Churches, synagogues, and mosques became literal shelters in the storm, as Harvey and Irma ravaged East Texas, Florida, and the Caribbean.
Faithful volunteers clocked tens of thousands of hours to help victims. Some churches even served as staging areas and distribution centers for the Federal Emergency Management Agency (FEMA).
But what happens when the places of worship are the victims?
Becket Law’s Executive Director, Montse Alvarado, described some of the havoc that churches have endured.
“You’re looking at damage to anywhere from their sanctuaries to their roofs being blown off,” Alvarado said. “It’s horrific.”
Such damages prompted three small Texas churches to file a lawsuit against FEMA, challenging its policy that bans houses of worship from applying for relief as nonprofits — simply because they are religious.
Paul Capehart, pastor of Harvest Family, one of the churches suing, said the policy is unfair.
“Our faith is what drives us to help others. Faith certainly doesn’t keep us from helping others, and we’re not sure why it keeps FEMA from helping us,” Capehart said.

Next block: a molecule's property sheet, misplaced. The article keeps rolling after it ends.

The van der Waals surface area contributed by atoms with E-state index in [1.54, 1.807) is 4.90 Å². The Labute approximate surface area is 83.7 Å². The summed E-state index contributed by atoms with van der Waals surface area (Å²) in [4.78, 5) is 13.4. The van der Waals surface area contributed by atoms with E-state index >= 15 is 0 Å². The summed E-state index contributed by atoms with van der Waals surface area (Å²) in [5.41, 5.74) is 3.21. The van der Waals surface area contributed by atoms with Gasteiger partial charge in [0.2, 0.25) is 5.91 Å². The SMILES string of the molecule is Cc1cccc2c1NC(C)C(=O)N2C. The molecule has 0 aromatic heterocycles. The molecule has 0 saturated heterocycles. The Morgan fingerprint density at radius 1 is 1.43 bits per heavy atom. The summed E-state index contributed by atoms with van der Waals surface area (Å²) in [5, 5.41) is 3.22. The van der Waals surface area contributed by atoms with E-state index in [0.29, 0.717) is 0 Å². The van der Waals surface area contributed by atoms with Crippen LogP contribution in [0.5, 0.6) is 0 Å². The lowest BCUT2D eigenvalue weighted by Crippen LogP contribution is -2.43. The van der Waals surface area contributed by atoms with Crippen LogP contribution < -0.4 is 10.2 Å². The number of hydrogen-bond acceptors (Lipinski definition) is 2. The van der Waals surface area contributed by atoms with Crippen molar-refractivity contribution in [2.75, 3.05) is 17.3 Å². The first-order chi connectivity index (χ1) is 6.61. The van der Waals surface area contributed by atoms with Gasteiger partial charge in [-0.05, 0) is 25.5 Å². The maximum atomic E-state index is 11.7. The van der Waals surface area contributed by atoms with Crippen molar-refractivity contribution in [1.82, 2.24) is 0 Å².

Alvarado said the rule is discriminatory.
“Nonprofits of any other kind, like the garden club, or an aquarium that provides services to their communities are allowed to apply,” she said. “So when you have these first responders on the ground who are still there once the government leaves … doesn’t it seem weird the government is discriminating against them in this instance?”
President Trump seems to agree. He tweeted last week: “Churches in Texas should be entitled to reimbursement from FEMA relief funds for helping victims of hurricane Harvey (just like others).”
But the law is not so clear, says New York University Law Professor Burt Neuborne.
“The difficulty is that the Constitution has two provisions in it. It has a freedom of religion, but it also has kind of a freedom from religion,” Neuborne said, “which prevents government money from being used for religious purposes, worship purposes.”
The churches are basing their case on the recent Supreme Court decision granting Trinity Lutheran Church in Missouri public funds to make its playground safer. But in that case, Neuborne said, the funds were used for secular purposes. Repairing a sanctuary is not the same.
“The question is: Can they get the money and rebuild their worship facilities? Because then the money would be going towards worship, not to help people from not getting skinned knees on the playground, or being able to get food at the food bank.”
The attorney for the churches says FEMA could change the policy today if it wanted to.
Fox News reached out to FEMA for comment. The agency cannot comment on pending litigation.